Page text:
If you can't smell, you can't taste.
The brain encodes odors received via the nostrils as originating from the nose but smells detected through the back of the throat activate regions of the brain linked with signals from the mouth. Because most taste involves odor going to olfactory receptors in your brain, it stands to reason that if you can't smell, you won't be able to taste anything at all. If you can't smell because of a head cold, smoking, drug side effects, or a broken nose, your olfactory receptors may be too damaged, obstructed, or inflamed to transmit signals up to your brain.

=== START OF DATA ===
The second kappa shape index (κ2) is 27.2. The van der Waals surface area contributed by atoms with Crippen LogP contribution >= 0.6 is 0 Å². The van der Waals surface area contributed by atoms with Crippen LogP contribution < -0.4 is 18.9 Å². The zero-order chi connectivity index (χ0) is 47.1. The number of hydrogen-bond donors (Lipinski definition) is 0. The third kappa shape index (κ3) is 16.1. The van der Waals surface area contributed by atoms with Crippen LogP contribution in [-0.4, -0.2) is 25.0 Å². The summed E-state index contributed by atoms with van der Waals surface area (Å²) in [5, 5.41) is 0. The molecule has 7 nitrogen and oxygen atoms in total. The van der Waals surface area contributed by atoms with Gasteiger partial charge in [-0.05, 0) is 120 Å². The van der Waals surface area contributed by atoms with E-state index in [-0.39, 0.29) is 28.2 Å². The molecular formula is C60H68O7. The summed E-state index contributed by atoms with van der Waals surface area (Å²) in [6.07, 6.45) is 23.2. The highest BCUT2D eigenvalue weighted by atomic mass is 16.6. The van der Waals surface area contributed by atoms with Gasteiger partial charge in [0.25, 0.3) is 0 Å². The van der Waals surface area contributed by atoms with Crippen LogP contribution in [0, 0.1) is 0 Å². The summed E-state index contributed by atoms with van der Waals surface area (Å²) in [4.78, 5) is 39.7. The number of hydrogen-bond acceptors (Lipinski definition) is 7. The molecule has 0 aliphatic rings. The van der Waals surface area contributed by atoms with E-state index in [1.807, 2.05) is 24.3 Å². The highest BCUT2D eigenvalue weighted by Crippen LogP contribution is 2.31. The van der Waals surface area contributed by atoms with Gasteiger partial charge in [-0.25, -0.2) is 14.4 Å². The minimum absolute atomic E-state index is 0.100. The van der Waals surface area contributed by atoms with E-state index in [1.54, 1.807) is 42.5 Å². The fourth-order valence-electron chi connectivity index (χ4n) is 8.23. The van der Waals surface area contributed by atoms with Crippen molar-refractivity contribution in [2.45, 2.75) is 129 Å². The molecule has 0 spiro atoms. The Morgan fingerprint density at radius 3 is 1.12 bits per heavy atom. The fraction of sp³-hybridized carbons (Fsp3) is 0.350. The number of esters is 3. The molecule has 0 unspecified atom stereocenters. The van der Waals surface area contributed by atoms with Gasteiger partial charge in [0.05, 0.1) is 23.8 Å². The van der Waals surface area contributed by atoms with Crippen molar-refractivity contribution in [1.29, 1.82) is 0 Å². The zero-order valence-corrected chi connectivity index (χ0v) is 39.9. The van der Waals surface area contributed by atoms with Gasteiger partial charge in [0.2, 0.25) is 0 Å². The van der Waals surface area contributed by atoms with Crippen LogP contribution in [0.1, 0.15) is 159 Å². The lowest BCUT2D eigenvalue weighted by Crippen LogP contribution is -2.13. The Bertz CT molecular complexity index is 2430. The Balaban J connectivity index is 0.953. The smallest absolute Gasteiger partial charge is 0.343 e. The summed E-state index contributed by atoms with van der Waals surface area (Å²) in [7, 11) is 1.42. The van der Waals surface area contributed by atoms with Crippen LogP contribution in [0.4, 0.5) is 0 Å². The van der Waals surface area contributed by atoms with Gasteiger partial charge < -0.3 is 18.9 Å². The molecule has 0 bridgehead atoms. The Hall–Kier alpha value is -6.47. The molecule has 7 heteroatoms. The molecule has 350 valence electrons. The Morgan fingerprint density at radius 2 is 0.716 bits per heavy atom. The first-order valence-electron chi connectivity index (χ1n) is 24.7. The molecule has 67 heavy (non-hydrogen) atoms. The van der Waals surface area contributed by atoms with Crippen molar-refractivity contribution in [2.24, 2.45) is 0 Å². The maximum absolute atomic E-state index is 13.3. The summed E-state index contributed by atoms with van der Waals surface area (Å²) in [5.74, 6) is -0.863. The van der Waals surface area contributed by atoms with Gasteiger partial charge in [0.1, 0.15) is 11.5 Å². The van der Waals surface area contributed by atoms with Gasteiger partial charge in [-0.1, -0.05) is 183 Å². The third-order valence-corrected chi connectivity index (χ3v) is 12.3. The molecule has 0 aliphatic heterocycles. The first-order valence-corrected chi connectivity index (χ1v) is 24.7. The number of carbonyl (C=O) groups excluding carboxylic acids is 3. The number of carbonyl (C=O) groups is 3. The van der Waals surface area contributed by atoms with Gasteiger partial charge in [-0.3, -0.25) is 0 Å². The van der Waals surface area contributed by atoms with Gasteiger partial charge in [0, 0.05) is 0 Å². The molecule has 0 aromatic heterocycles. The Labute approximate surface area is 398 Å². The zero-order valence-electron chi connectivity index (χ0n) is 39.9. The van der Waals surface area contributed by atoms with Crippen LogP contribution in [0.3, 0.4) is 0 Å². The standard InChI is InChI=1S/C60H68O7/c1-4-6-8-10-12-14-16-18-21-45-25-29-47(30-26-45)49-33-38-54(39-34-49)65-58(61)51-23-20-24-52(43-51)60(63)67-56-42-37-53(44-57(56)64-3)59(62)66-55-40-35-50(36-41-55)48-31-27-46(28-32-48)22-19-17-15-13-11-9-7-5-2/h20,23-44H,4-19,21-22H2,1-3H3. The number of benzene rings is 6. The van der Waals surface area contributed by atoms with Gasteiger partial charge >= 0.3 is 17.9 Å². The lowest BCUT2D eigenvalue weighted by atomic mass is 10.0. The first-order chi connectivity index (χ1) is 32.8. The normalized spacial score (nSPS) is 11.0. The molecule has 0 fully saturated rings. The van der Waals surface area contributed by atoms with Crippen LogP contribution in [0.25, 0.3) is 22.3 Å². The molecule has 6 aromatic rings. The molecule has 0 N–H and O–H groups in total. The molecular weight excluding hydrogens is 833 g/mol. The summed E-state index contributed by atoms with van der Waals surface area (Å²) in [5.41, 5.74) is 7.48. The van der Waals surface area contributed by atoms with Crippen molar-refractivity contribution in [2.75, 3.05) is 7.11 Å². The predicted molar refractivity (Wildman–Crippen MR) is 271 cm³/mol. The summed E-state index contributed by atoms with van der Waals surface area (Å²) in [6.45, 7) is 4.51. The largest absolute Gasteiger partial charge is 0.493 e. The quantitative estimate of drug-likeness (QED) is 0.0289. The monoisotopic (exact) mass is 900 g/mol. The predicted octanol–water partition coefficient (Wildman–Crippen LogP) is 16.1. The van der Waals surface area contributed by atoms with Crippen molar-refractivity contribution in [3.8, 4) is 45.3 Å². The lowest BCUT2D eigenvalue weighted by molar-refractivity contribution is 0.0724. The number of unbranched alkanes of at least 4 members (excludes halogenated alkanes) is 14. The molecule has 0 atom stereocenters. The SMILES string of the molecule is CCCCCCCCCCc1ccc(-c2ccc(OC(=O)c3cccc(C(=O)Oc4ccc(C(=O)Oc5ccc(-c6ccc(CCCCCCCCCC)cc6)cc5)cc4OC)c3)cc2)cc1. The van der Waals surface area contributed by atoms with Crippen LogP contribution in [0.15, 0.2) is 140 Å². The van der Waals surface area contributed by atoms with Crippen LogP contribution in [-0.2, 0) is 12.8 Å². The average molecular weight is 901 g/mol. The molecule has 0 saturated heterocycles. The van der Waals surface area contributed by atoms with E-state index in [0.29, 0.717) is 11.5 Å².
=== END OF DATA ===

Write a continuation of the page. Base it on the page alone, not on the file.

Each fruit has a cluster of two to eight pods, each of which can be divided into two to five segments.